West to the Wild Coast

port saint johns Travel Blog

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Off the tar and feeling happy up in the Drakensburg

It was still cold at night and we decided to head further south away from the rains, down too the Wild Coast in search of warmer riding.  It was in deed a Wild Coast the white people told us, this was the ANC heart land during the troubled past, “fill up with fuel and drive straight through in daylight, watch out for animals on the road and the local minibus taxis!” I was told for this 400km straight route. 


Before we reached the Wild Coast we spent a night at a hotel owned by a couple I’d meet in Kang in the middle of Botswana Kalahari Desert.

Feeling a wee bit cold??
 A nice couple and only a short distance for our Natal camp but after a late morning rise the distance was good.  It took longer than we thought to leave the Drakensburg region, again, instead of the conventional main route we road up into the mountains along the gravel tracks people don’t normally take unless they have to, live there or crazy peeps like us.  Paulina was having more trouble with her helmet again, she had a very sore head and had already tightly rolled tape around the part pressing on her temples the first day we left Johannesburg.  I would have to have another look at it but in the mean time I told to ride without her helmet, to see how much it was affecting her and also to enjoy this rolling green landscape stretching out in front of us.  With the GPS you could see which mountain ranges and valleys you would be passing far out into the distance.  That always gave me a smile looking out as far as you can see from these highs to an unknown route.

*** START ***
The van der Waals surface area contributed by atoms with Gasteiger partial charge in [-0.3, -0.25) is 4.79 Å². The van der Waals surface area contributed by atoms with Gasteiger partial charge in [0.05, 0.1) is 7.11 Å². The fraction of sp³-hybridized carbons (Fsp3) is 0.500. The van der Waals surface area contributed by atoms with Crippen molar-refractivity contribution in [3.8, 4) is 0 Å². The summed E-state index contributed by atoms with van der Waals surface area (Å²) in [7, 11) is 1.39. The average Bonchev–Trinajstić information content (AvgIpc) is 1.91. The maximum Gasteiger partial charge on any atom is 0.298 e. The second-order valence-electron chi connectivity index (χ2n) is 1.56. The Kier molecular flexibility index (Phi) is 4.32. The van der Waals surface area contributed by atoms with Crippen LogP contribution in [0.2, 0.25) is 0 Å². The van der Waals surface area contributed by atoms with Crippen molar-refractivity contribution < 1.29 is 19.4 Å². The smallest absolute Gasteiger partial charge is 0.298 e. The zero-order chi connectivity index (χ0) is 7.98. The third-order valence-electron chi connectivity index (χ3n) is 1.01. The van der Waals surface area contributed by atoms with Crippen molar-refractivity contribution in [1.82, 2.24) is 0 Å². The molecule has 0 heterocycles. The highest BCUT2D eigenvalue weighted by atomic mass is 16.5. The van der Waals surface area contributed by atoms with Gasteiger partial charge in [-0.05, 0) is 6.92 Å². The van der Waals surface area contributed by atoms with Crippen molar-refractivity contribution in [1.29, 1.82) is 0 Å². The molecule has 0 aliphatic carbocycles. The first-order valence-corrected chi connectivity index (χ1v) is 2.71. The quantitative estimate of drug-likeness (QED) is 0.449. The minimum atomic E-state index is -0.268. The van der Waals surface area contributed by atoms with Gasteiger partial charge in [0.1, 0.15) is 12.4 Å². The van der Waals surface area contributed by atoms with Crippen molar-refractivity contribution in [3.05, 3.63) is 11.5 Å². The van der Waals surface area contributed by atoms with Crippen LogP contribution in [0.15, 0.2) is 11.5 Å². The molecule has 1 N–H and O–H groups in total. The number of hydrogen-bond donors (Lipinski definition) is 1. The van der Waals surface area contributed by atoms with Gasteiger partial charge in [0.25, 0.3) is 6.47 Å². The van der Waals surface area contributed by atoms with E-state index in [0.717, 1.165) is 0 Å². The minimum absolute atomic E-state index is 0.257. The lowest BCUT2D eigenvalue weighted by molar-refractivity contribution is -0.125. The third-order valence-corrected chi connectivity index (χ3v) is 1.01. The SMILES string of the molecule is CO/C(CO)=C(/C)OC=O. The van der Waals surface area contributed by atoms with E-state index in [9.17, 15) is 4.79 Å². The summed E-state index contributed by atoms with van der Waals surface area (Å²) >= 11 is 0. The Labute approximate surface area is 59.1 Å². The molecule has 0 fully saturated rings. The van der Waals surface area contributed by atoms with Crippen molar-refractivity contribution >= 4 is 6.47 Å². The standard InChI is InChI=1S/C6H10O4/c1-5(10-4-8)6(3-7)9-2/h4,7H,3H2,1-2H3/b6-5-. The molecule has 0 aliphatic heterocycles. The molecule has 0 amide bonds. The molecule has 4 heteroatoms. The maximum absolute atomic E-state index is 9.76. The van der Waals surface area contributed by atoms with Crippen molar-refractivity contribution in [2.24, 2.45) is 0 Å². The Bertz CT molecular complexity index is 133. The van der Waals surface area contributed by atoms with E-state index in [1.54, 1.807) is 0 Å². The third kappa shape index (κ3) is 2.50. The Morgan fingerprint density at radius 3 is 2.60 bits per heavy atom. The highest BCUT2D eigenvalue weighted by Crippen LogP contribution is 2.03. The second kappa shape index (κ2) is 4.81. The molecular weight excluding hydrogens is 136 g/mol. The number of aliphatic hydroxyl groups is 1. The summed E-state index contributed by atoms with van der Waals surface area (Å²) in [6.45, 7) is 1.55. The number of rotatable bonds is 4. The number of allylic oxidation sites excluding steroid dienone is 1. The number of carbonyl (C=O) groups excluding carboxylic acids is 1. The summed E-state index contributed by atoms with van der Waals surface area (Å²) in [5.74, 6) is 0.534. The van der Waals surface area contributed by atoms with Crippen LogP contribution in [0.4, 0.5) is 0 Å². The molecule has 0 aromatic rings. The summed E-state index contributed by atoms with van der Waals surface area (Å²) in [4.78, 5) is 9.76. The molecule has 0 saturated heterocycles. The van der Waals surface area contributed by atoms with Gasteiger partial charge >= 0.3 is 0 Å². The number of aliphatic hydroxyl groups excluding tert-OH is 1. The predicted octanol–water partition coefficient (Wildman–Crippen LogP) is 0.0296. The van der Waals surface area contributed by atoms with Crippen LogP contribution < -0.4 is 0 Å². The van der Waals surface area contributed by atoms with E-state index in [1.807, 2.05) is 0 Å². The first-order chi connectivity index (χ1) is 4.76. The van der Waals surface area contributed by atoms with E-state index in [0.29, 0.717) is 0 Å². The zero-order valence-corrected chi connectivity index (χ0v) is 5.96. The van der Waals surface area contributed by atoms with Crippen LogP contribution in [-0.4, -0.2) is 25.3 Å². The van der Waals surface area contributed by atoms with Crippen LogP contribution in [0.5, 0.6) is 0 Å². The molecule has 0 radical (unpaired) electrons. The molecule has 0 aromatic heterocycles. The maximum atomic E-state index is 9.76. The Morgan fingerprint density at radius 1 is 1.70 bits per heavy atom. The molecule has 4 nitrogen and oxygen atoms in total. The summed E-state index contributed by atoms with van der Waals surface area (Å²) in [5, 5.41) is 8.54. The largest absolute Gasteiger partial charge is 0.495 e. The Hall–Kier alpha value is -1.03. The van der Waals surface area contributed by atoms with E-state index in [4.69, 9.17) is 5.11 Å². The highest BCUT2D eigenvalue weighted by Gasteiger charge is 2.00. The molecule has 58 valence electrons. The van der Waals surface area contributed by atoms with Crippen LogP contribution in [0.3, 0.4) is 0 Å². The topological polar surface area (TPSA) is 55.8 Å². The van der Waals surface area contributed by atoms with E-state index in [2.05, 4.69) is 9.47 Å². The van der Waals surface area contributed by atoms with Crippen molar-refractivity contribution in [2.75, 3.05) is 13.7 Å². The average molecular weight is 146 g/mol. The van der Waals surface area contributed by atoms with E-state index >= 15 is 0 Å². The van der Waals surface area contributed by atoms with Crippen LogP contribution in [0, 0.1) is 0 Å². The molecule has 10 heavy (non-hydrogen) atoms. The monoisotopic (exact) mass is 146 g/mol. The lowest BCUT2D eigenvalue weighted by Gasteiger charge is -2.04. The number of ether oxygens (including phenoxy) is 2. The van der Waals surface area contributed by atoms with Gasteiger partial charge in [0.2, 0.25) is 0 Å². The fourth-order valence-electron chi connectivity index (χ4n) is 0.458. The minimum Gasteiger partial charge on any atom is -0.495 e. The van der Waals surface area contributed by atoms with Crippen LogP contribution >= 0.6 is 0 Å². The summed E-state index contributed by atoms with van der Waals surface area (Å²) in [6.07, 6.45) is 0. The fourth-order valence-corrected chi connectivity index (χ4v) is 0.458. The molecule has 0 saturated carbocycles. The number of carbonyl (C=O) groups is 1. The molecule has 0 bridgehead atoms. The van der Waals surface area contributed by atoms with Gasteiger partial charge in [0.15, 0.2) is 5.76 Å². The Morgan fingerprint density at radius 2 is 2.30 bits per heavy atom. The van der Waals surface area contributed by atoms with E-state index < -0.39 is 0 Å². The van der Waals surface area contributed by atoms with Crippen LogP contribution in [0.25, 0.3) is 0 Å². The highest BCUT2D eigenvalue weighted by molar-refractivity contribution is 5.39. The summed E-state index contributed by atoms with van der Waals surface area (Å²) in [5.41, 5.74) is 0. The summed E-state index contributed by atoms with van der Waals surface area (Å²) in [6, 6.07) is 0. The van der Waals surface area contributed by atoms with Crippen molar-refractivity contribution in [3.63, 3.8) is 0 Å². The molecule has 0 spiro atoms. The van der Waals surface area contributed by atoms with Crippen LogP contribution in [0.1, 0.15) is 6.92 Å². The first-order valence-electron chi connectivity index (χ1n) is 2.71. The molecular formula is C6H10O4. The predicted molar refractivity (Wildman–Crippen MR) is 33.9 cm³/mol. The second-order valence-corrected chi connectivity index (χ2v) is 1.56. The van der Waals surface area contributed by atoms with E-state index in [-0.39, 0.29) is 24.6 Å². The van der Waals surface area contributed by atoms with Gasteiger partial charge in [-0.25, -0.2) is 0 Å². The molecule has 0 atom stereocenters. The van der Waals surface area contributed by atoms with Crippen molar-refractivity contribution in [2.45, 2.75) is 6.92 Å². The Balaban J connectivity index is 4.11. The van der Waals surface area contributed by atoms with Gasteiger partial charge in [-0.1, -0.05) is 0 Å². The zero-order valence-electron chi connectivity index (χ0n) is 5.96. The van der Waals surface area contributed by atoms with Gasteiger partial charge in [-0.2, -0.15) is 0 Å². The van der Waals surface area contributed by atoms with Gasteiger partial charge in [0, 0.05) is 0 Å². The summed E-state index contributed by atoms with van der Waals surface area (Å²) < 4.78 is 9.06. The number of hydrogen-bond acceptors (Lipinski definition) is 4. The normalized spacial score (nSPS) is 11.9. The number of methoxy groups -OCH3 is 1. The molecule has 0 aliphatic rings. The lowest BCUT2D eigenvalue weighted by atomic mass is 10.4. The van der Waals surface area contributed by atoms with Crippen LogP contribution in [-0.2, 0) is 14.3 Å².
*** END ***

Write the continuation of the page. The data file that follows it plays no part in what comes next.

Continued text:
MooooOOOoooove! Hahaha
  Knowing the bike and knowing that the bike was capable of a lot, this confidence was a warm virtue that has taken time, problems to resolve and 10,000’s of kms to achieve…